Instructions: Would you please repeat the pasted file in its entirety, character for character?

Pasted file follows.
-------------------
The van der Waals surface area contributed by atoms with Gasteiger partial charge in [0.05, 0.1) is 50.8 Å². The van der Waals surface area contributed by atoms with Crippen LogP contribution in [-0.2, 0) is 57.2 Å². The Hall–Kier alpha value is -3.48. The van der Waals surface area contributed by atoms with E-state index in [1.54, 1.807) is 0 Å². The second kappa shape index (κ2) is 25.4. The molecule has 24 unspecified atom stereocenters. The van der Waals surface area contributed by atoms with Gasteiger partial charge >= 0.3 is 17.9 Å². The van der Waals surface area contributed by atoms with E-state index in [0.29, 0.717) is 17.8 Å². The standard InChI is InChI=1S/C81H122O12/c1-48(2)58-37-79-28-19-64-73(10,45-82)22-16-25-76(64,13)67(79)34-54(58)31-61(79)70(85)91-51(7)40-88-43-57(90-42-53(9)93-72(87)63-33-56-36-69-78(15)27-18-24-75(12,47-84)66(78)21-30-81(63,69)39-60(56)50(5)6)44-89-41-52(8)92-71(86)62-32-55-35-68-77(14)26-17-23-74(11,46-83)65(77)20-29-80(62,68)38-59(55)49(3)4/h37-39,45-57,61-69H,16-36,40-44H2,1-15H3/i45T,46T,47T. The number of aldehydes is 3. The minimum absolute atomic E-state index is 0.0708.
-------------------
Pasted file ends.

The van der Waals surface area contributed by atoms with Gasteiger partial charge in [0.05, 0.1) is 50.8 Å². The van der Waals surface area contributed by atoms with Crippen LogP contribution in [-0.2, 0) is 57.2 Å². The Hall–Kier alpha value is -3.48. The van der Waals surface area contributed by atoms with E-state index in [1.54, 1.807) is 0 Å². The second kappa shape index (κ2) is 25.4. The molecule has 24 unspecified atom stereocenters. The van der Waals surface area contributed by atoms with Gasteiger partial charge >= 0.3 is 17.9 Å². The van der Waals surface area contributed by atoms with E-state index in [0.29, 0.717) is 17.8 Å². The standard InChI is InChI=1S/C81H122O12/c1-48(2)58-37-79-28-19-64-73(10,45-82)22-16-25-76(64,13)67(79)34-54(58)31-61(79)70(85)91-51(7)40-88-43-57(90-42-53(9)93-72(87)63-33-56-36-69-78(15)27-18-24-75(12,47-84)66(78)21-30-81(63,69)39-60(56)50(5)6)44-89-41-52(8)92-71(86)62-32-55-35-68-77(14)26-17-23-74(11,46-83)65(77)20-29-80(62,68)38-59(55)49(3)4/h37-39,45-57,61-69H,16-36,40-44H2,1-15H3/i45T,46T,47T. The number of aldehydes is 3. The minimum absolute atomic E-state index is 0.0708.